Supplement Ad Claim of the Month: “High ORAC”
Antioxidants are “in” – and “superfoods” and supplements are everywhere you look. Naturally, each new one is better than all the others that came before it. And how do you know this? Is it because of human clinical studies? Nope. It’s because it has the highest ORAC score. As one supplement ad sez:
“Fruits and vegetables tend to have the highest ORAC values. Per 100 grams – Apples score a 218, Bananas a 221, blueberries 2,400. And what about fresh Acai? Acai has an amazing 5,500 ORAC score.
Here’s another sample of the spin:
“A new laboratory test known as ORAC (Oxygen Radical Absorbance Capacity) was developed by USDA researchers at Tufts University to rate the antioxidant levels of fruits and vegetables. It ranks the Ningxia wolfberry, also known as the Goji berry as the best antioxidant food in the world.”
In other words, “high ORAC” = “good.” And if high ORAC veggies and fruits are good for you, then so must be the juices, powders, concentrates and capsules made from them, right?
Hmmm…maybe, maybe not. Let’s take a closer look at what ORAC values really mean, and – more importantly – what their limitations are.
To begin with, ORAC stands for “Oxygen Radical Absorbance Capacity.” It’s a “test tube” (in-vitro) analysis that was developed by the USDA, and is a standard assay for measuring the antioxidant capacity of a food source. The ORAC test uses a fluorescent probe that can be damaged by free radicals. The change in fluorescence intensity is a measure of the amount of the damage. The effectiveness of an antioxidant is reflected by the protection it offers against that change. The results are compared to a standard – usually “Trolox” (a form of water soluble vitamin E) and expressed in terms of “Trolox equivalents.”
So far so good…so what are the problems?
1. The original assay was developed to detect hydrophilic (i.e., water-soluble) antioxidant capacity against peroxyl radicals. There are, needless to state, other types of free radicals, and it’s entirely possible for an antioxidant that is extremely effective against non-peroxyl radicals to have a low ORAC score. Carotenoids are an excellent example. Carotenoids such as beta-carotene are highly effective at quenching singlet oxygen radicals, yet perform poorly against peroxyl radicals. Alpha-lipoic acid is another excellent antioxidant that has a low ORAC value.
2. The ORAC assay is an in-vitro test. Thus, there’s no guarantee that a food or supplement with a high ORAC score will be effective in a body. Bioavailability may be limited, for example; or the active compound(s) may be broken down or otherwise modified. Such metabolites may be more, or less, effective than the parent compound(s).
3. A high ORAC score can be misleading, as antioxidants with lower scores may still have health effects specific to particular organs or tissues. For example, the carotenoids lutein and zeaxanthin are useful for preventing age-related macular degeneration (AMD), yet spinach, which is an excellent source of these compounds, has an ORAC value of “only” 1515 (100g, raw), whereas an equivalent amount of raw blueberries come in at 6552. Thus, when it comes to maintaining health/preventing disease, the highest scoring foods aren’t necessarily the best ones.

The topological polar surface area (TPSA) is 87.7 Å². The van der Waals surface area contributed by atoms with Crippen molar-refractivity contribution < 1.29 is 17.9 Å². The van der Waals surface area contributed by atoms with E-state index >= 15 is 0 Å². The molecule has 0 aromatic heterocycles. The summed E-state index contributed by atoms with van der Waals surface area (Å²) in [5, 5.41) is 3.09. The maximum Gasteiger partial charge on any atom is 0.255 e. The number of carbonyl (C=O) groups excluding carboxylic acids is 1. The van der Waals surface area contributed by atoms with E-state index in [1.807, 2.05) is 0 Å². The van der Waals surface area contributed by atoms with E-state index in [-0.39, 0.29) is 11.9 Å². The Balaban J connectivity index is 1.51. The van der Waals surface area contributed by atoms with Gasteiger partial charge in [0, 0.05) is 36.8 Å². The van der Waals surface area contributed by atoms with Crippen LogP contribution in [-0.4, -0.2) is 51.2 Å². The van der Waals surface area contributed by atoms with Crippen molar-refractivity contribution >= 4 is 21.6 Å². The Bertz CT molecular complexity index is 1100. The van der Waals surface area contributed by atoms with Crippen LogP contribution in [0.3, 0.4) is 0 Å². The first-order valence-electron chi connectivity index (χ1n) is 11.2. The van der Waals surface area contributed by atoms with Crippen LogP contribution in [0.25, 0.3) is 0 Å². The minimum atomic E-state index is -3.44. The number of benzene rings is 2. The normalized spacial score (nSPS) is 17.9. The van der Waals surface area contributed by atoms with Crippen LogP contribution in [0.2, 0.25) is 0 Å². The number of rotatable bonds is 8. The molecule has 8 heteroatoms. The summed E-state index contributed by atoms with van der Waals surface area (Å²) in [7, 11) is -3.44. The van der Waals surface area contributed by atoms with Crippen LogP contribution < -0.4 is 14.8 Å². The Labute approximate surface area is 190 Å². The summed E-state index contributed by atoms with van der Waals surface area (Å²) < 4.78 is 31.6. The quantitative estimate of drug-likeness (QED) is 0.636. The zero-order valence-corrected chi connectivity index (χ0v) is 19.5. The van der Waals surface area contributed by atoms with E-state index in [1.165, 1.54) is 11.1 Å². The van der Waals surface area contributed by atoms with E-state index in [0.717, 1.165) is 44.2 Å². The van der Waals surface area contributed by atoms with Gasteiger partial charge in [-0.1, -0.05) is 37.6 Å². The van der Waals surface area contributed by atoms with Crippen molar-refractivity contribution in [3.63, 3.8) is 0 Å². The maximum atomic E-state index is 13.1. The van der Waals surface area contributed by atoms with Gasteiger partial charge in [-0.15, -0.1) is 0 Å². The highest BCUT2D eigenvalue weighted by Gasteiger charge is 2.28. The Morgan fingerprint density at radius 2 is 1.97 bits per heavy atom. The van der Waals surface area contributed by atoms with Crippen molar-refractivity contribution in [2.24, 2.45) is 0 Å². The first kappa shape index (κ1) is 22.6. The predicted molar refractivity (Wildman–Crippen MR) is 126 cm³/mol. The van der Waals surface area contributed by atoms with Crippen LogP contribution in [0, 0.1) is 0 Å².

4. Processing may alter ORAC values. Antioxidant activity can be lost via heating, chemical treatments and/or prolonged storage. For example, alkali treatment of cocoa powder can cut antioxidant activity in half. Broccoli antioxidants can be lost during cooking.
The problem is that most producers of high-ORAC products don’t tell you when the product was tested. A “superfruit” juice tested prior to retort sterilization and bottling may have a very different value by the time it’s distributed at the retail level.
5. ORAC values are not yet tied to clinical outcomes. Epidemiological studies have shown that vegetable and fruit intake are linked to reduced risk of various degenerative diseases. We do not, however, know what a “good” ORAC score is. Currently, scientists recommend consuming the equivalent of 3,000 – 5,000 ORAC units/day, but it would be a mistake to assume that – say – a single serving of a “superfood” or supplement is all that’s needed to remain healthy. As alluded to above, not all antioxidants are alike.
6. A high ORAC food may also have deleterious effects. For example, an interesting study on the effects of eating grapes and raisins was recently conducted in human volunteers. This 4 week study found an increase in serum antioxidant activity over time, but also recorded “significant nonpositive changes” immediately post-consumption, probably due to carbohydrate-induced postprandial oxidation. High blood sugar (hyperglycemia) is itself a trigger for oxidative stress (via the production of superoxide), so chronic consumption of high-ORAC/high-sugar foods or juices may also contribute to the problem that people consuming them are trying to solve!
In other words, it’s not so simple as “high ORAC” = “good.” Certainly, the ORAC assay is a great tool for making comparisons between foods, and will help us learn more about the relationships between dietary antioxidant intake and health. But for most functional foods and supplements, it’s just a marketing term. Rather than spending big $$$ on the latest “superfoods” and supplements, you’ll be better off choosing from a variety of high-ORAC whole foods. Right now, that’s what the science supports.